He knows United have spoken to others about becoming manager, just as others have sounded him out about becoming their manager. He's had offers; he has offers.

Giggs' trust in the club at which he's spent the majority of his life is not at a lifetime high, but when a team's form slumps as badly as has United's since December, such things are bound to happen.

Giggs knows that he enjoys support from United heavyweights like Sir Alex Ferguson, David Gill and Sir Bobby Charlton. Yet this trio, while directors, don't have the power or influence they once enjoyed. Though their opinions may be sought, Old Trafford's power base lies elsewhere.

Executive vice-president Ed Woodward makes the decisions with owners Joel and Avi Glazer. History is unlikely to reflect well on Woodward for appointing David Moyes and Van Gaal, so it's vital that his next choice, ever more imminent after a dire season for United, works out.

Giggs, left, has been replaced by Joe Mourinho, right, as favourite to be the next Man United manager.

So Mourinho is the favourite, even if his mode of operation is well known; he manages at a club for two or three years and then moves on, usually in acrimony.

Just as Barcelona didn't want to risk appointing him before they made Pep Guardiola their manager in 2008, so there's resistance to Mourinho and his mischief making at United. They don't like the way his people are briefing to media, nor his poor record of bringing through young players, yet there's a momentum towards Mourinho.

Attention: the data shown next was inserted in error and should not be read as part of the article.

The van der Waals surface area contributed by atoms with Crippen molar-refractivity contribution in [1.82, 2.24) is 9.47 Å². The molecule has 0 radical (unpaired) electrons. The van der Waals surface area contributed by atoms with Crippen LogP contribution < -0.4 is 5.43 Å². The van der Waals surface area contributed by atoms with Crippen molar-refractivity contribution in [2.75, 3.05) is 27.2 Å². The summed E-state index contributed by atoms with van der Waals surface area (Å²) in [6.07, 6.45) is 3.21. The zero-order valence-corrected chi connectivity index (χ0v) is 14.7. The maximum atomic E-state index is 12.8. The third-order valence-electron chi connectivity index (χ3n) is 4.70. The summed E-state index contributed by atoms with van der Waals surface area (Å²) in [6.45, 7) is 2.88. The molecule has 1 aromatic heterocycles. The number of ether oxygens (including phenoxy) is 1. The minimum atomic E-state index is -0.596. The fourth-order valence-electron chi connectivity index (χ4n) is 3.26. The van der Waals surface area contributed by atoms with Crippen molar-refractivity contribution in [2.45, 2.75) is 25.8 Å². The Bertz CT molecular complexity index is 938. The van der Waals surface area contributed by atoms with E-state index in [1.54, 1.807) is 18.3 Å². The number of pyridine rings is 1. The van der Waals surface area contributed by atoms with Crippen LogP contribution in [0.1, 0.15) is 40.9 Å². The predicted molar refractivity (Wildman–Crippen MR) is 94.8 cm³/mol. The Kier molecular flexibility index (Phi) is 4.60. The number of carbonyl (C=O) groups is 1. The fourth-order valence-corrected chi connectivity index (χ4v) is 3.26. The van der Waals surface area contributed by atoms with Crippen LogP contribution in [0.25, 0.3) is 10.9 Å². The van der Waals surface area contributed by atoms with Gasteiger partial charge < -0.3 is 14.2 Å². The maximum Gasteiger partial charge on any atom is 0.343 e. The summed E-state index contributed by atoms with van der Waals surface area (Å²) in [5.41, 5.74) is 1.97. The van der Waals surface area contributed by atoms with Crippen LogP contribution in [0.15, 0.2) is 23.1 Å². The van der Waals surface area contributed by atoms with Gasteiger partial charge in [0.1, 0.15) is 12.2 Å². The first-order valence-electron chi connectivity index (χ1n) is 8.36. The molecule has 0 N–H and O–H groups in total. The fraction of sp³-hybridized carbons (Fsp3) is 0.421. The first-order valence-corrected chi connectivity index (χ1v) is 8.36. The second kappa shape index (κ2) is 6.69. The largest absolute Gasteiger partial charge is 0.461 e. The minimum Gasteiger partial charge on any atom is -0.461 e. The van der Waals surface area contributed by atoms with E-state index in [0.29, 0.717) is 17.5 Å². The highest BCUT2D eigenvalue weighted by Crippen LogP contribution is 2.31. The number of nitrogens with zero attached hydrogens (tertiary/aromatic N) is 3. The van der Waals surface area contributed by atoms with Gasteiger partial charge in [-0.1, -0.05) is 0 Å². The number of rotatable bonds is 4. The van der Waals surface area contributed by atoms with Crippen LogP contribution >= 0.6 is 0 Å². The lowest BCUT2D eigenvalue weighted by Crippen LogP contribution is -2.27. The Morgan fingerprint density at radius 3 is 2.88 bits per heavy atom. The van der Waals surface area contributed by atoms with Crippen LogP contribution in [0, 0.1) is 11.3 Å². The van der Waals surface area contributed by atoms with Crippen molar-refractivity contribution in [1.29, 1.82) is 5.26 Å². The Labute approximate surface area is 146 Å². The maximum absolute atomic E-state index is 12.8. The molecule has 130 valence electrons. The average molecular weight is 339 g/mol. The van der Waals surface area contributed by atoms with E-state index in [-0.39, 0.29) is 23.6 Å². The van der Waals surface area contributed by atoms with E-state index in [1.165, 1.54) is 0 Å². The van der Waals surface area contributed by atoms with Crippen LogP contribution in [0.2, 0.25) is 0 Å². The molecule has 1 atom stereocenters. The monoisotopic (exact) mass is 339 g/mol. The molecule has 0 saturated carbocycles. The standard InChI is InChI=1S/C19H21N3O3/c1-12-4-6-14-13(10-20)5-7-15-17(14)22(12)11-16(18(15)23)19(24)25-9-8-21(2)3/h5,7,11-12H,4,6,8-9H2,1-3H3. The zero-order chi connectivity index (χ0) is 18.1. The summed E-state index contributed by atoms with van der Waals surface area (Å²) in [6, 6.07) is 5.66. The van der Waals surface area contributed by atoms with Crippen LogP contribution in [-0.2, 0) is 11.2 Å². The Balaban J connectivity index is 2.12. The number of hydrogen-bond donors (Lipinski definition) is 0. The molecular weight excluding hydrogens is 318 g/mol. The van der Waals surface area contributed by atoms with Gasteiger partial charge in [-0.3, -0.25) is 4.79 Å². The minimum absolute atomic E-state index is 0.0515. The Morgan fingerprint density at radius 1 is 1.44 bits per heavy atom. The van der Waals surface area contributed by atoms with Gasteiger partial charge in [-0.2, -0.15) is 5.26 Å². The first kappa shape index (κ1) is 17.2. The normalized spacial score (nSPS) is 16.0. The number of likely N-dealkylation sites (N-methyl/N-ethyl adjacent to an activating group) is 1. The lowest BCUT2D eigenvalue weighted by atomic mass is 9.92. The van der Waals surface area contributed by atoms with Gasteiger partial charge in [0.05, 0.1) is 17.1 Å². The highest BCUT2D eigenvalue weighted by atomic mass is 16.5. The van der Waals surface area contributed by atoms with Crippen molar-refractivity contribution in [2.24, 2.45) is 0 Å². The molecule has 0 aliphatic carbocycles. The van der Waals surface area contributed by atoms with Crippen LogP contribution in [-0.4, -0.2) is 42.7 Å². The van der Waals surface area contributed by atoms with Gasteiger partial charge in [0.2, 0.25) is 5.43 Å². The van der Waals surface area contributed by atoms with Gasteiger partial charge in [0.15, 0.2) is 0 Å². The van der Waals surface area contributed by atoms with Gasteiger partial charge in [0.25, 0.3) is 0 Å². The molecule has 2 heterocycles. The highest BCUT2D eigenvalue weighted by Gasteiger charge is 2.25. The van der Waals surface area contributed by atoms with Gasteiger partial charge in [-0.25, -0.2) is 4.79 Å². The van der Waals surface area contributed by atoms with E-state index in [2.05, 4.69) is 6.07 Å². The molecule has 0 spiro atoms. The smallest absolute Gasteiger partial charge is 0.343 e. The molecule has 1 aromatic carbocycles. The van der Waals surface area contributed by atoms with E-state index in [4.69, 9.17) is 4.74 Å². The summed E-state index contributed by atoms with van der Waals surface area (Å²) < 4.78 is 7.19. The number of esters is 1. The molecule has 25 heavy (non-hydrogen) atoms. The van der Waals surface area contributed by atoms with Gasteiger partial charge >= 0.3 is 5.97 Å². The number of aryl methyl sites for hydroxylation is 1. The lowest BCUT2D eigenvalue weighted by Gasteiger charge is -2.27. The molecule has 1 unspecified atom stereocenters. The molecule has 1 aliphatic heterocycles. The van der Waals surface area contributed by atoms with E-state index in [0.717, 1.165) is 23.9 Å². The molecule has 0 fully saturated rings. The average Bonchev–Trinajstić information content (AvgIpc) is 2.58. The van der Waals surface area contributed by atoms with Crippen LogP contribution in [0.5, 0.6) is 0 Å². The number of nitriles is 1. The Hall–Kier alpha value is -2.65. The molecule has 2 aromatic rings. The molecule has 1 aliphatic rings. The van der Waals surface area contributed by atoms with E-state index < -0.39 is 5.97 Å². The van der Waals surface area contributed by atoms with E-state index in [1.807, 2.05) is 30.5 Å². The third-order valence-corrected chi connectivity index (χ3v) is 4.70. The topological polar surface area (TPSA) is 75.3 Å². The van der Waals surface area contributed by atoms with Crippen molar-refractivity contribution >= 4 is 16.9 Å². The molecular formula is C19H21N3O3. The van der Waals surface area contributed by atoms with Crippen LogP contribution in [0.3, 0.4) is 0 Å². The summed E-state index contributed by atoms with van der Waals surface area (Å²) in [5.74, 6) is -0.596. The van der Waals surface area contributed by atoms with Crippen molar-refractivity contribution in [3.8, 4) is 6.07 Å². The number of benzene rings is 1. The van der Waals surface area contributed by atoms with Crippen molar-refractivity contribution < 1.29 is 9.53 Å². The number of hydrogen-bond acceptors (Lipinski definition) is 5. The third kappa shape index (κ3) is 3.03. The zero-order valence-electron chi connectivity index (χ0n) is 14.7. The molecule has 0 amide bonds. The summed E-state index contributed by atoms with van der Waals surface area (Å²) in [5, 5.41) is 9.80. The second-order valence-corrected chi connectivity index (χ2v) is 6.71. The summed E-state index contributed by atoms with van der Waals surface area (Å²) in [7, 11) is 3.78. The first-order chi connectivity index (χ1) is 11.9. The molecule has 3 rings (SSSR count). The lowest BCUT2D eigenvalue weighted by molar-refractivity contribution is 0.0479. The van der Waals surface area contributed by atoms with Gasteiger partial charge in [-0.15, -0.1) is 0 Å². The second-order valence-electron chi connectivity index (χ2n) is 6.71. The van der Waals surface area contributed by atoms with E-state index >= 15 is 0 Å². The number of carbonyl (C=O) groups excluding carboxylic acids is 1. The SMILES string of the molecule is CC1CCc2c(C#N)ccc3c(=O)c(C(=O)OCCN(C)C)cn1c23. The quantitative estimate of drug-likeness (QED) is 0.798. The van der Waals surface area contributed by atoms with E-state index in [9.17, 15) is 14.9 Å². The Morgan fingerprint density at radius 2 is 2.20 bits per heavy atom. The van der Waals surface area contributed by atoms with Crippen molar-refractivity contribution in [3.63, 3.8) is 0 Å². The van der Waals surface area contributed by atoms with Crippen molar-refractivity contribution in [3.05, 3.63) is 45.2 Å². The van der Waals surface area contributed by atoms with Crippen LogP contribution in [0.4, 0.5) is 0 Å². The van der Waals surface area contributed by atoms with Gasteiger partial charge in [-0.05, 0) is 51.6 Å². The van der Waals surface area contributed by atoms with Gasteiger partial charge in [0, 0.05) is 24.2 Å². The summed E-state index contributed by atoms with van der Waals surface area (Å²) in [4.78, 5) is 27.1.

Giggs knows all this and that he's far more likely to be working away from United next season. Which might not be a bad thing. He'd be on a hiding to nothing, expected to compete for the league title straight away, despite United's squad needing considerable work to make them challengers. It's a massive job for anyone, let alone an inexperienced boss.

Friends who love the idea of Giggs being United manager one day think he'd better off away from Old Trafford at present, while the club is in a mess and the working environment is strained.

There's significant support among fans for Giggs returning as boss when he's got more managerial experience -- if he does well. Indeed, some even want him to stay in a told other than manager, perhaps as an assistant again or with younger players alongside Nicky Butt.

Giggs is adamant that he's ready to be a first-team manager, though. But he's also a pawn in the shifting plates of power at United and a change of air might be good for him.

When I asked him which aspects of management surprised him during his four games in charge of United in 2014, he said: "Everything that comes with management. The game is the straightforward part. The harder bit is sorting out loans and players contracts. The human side can be tough. You are dealing with someone's life, career and livelihood. It feels like you are getting little jabs all day. There are no knock out punches, just little jabs which build up. You either fall over or rise to it. You should always expect the unexpected."

Giggs is ready for the unexpected, but sentiment is moving against him doing it at Old Trafford. At least for now.

Andy Mitten is a freelance writer and the founder and editor of United We Stand. Follow him on Twitter: @AndyMitten.